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  • Review Article
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Network state transitions during cortical development

Abstract

Mammalian cortical networks are active before synaptogenesis begins in earnest, before neuronal migration is complete, and well before an animal opens its eyes and begins to actively explore its surroundings. This early activity undergoes several transformations during development. The most important of these is a transition from episodic synchronous network events, which are necessary for patterning the neocortex into functionally related modules, to desynchronized activity that is computationally more powerful and efficient. Network desynchronization is perhaps the most dramatic and abrupt developmental event in an otherwise slow and gradual process of brain maturation. In this Review, we summarize what is known about the phenomenology of developmental synchronous activity in the rodent neocortex and speculate on the mechanisms that drive its eventual desynchronization. We argue that desynchronization of network activity is a fundamental step through which the cortex transitions from passive, bottom–up detection of sensory stimuli to active sensory processing with top–down modulation.

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Fig. 1: In vivo cortical network state transitions across development.
Fig. 2: Thalamocortical influences on cortical network activity during development.
Fig. 3: Mechanisms of desynchronization and other network transitions.

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Acknowledgements

We are grateful to M. Colonnese, M. Dipoppa and C. Lohmann for feedback on earlier versions of this manuscript. When citing papers, we attempted to be as inclusive as possible in acknowledging the many investigators whose work has helped shape our ideas; however, we recognize that we have probably missed attributing credit in some cases, and we apologize for any inadvertent oversights. This work was supported by the following grants: Department of Defense (DOD, 13196175), R01NS117597 (NIH-NINDS), R01HD108370 and R01HD054453 (NIH-NICHD) awarded to C.P.-C., by a fellowship grant from the FRAXA research foundation to N.K., and by the Training Grant in Neurobehavioral Genetics (T32NS048004; NIH, NINDS) and the UCLA-Caltech Medical Scientist Training Program (T32 GM008042; NIH, NIGMS) to M.W.W.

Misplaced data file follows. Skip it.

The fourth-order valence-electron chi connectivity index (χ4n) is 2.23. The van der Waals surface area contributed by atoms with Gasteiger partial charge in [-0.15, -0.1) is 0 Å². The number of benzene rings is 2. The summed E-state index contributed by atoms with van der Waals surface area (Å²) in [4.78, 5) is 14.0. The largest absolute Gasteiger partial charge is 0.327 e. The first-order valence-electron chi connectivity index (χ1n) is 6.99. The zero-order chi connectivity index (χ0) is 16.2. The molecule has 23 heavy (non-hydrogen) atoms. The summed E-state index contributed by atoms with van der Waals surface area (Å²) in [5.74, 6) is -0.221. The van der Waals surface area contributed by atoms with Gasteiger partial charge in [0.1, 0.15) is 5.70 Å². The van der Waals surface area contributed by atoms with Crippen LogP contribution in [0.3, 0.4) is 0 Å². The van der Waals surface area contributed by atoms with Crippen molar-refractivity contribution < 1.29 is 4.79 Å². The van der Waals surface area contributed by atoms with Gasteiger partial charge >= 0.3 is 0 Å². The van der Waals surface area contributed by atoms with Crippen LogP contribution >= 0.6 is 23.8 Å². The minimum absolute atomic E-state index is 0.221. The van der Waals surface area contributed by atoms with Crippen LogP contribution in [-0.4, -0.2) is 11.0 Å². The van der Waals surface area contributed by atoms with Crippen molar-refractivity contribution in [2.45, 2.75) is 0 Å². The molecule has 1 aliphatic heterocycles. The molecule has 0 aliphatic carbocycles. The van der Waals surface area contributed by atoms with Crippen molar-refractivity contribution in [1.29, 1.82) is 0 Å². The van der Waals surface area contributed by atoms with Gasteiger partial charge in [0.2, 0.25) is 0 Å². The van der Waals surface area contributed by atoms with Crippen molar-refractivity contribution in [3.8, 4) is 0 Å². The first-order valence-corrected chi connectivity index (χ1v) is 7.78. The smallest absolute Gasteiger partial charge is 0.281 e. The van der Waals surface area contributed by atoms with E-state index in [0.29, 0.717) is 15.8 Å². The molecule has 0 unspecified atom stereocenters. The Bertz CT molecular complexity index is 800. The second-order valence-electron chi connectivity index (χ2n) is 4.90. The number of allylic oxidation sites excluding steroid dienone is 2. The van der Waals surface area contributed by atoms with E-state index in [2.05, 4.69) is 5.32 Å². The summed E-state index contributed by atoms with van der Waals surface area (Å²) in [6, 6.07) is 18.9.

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Glossary

Early network oscillations

(ENOs). Synchronous network events recorded in vitro using calcium imaging in the hippocampus and neocortex during the first postnatal week and driven by glutamatergic neurotransmission.

GABAergic calcium events

(GCEs). Synchronous calcium events specifically involving GABAergic interneurons.

Gap junctions

Structures consisting of heteromeric connexin channels in the plasma membrane that form direct conduits between adjacent cells and allow the rapid exchange of small molecules between neighbouring neurons; they are responsible for the dye coupling phenomenon observed in whole cell patch clamp recordings in acute brain slices.

Giant depolarizing potentials

(GDPs). Spontaneous network-mediated synaptic events observed in vitro in the developing hippocampus that are driven by GABAergic neurotransmission.

Neural oscillations

Emergent phenomena of brain circuits that reflect the rhythmic or repetitive firing patterns of groups of neurons. Oscillations can occur spontaneously or in response to sensory stimuli, and they often reflect the interaction between excitation and inhibition.

Neuronal domains

Gap junction-mediated calcium signals that appear synchronously across small clusters of neighbouring neurons in acute brain slices from the neocortex; they are not mediated by action potentials, and it is unclear whether they occur in vivo.

Patchwork SNA

The predominant pattern of SNA seen between E18 and P7 in the rodent neocortex. In patchwork SNA, largely non-overlapping well-circumscribed clusters or patches of neurons fire synchronously, with their firing being separated in time by long periods of quiescence.

Sparsification

A process occurring alongside desynchronization, in which the network activity transitions to a state in which relatively few neurons within the population are firing at any given time.

Spindle bursts

A specific pattern of spontaneous neural activity observed in the immature cortex using electrophysiology that is characterized by a fast oscillatory component (approximately 4–20 Hz) occurring on top of a slower delta wave. Spindle bursts are brief (<2 s) and reflect the synchronous firing of many neurons.

Synchronous network activity

(SNA). Synchronous activity occurring during development that is mediated by chemical synapses and involves most of the neurons within a local network, manifesting either as brief (<3 s) bursts of activity within clusters of neighbouring cells or as larger events that propagate locally within a cortical region.

Up states

Stable depolarized states of the resting membrane potential (Vm) during which action potentials may occur. They are brief (<2 s) and separated by periods when the Vm is more hyperpolarized (Down state) and action potentials do not tend to occur. Transitions between Up and Down states are seen during sleep or quiet wakefulness.

Wave-like SNA

The main pattern of SNA observed in rodent neocortex during the second postnatal week. Wave-like SNA involves large, partially overlapping neuronal ensembles and the activity propagates haltingly, between short periods of quiescence.

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Wu, M.W., Kourdougli, N. & Portera-Cailliau, C. Network state transitions during cortical development. Nat. Rev. Neurosci. 25, 535–552 (2024). https://doi.org/10.1038/s41583-024-00824-y

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